The latitude of where you live plays a role in the amount of vitamin D-producing UVB light that reaches the earth’s surface. This is crucial during the winter months or seasons when the sun isn’t as readily available because of the low angle of the sun. In Boston for example, little if any vitamin D is produced by the skin during the months of November through February. Take into consideration shorter days and clothes covering skin, which also limits the UVB exposure.

That doesn’t mean if you are living in lower latitudes that you’re off the hook. Individuals living in relatively sunny environments are still at risk for vitamin D insufficiency. Studies in South Florida, South Arizona, and Hawaii found significant levels of the population had low vitamin D levels, despite abundant sun exposure.

Factors that can undermine vitamin D production include:

  • Desk jobs: Where one is working indoors during daylight hours.
  • Skin color: Those with darker skin are more likely to have lower levels of vitamin D.
  • Use of sunscreen – in theory: Sunscreen is used to block the UVB light and prevent sunburn. However, an often-cited Australian study showed that during an Australian summer, there was no difference in the vitamin D levels of adults who were randomly assigned sunscreen compared to those who were assigned the placebo cream.
  • Vitamin D Absorption Problems – The health of your gut can influence the amount of vitamin D you can absorb. If you suffer from Celiac disease, Crohn’s disease, cystic fibrosis and chronic pancreatitis your vitamin D absorption may be reduced. In addition to your gut and digestion playing a role in vitamin D absorption. The following are also factors that influence vitamin D status:

Liver and Kidney Health

Some types of liver disease can reduce vitamin D absorption while other types block essential steps for vitamin D metabolism to occur.

Certain Drugs

Common drugs used to treat seizures such as phenytoin and phenobarbital and cholestyramine and colestipol for hypercholesterolemia inhibit vitamin D absorption.

Specific Surgeries

Gastric bypass surgery not only reduces the size of your stomach but also your ability to absorb nutrients. Furthermore, it eliminates your ability to absorb fat-soluble vitamins D and K.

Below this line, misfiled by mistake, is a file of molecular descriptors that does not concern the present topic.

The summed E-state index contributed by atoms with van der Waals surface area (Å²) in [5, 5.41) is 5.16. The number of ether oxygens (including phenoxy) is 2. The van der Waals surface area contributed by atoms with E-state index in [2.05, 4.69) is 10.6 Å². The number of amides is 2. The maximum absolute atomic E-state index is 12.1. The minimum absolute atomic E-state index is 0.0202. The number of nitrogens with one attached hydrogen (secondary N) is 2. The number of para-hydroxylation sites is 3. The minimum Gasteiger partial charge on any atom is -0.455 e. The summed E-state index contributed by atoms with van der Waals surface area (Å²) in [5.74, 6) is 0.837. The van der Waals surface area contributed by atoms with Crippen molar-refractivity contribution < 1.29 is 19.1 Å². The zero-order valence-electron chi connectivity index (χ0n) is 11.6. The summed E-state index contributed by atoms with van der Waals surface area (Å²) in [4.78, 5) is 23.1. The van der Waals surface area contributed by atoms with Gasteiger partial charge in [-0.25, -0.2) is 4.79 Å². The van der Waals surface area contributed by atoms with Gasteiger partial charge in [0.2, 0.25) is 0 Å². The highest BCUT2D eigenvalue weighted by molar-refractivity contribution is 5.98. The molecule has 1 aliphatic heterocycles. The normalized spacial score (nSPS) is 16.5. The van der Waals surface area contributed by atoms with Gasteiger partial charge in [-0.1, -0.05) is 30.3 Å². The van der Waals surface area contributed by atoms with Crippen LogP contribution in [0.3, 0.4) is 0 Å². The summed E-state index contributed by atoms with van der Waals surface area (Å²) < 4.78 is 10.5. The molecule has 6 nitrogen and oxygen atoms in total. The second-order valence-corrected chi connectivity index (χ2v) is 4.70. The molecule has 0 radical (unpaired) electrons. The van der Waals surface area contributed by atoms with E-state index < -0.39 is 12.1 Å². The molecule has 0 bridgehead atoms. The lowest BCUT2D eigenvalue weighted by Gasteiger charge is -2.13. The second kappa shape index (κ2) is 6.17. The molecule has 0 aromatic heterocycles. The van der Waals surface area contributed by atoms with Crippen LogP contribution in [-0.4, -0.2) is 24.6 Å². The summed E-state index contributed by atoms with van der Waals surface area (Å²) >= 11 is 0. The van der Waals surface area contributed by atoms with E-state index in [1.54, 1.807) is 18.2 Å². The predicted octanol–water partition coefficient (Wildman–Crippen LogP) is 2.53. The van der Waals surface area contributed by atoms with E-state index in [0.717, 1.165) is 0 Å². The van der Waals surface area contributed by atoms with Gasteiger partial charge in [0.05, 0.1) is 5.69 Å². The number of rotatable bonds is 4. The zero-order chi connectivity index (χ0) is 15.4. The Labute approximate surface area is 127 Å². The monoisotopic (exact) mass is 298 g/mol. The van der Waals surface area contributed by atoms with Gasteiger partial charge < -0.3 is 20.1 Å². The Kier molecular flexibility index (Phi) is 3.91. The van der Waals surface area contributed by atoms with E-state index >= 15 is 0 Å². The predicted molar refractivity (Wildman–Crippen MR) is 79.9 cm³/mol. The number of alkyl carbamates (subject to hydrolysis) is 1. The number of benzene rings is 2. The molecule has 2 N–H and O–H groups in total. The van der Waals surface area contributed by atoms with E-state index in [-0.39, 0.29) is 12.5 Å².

Phosphate Deficiency

A diet lacking phosphates can cause phosphate depletion and lead to osteomalacia. Foods high in phosphorous are pumpkin seeds, brazil nuts, romano cheese, and salmon. Blood tests can be done to test your vitamin D and phosphate levels.

mineral deficiency

Risk Factors For Osteomalacia

  • Hereditary vitamin D metabolism disorders
  • Kidney failure
  • Mineral deficiency
  • Cancer
  • Liver disease

What are the Symptoms of Osteomalacia?

At the very early stages of osteomalacia, there may not be any symptoms at all. But once it progresses, osteomalacia can cause individuals to waddle (with a side-to-side stride). In addition, one may experience…

  • Fractured bones due to minimal trauma
  • Lethargy
  • Stiffness
  • Muscle Weakness: Muscle weakness tends to affect the thighs and the muscles in the shoulders and main core of the body.
  • Difficulty walking up stairs or getting up from a seated position.
  • Bone Pain: Such as dull aches, especially in your hips. Pain is most often felt in the legs, groin, upper thighs, knees and sometimes in the feet. In some cases, the pain will be the result of partial fractures, which are only visible on x-rays.

If you have low blood calcium levels, you may also experience:

  • Hand and foot spasms
  • Irregular heart rhythms
  • Numbness in your legs and arms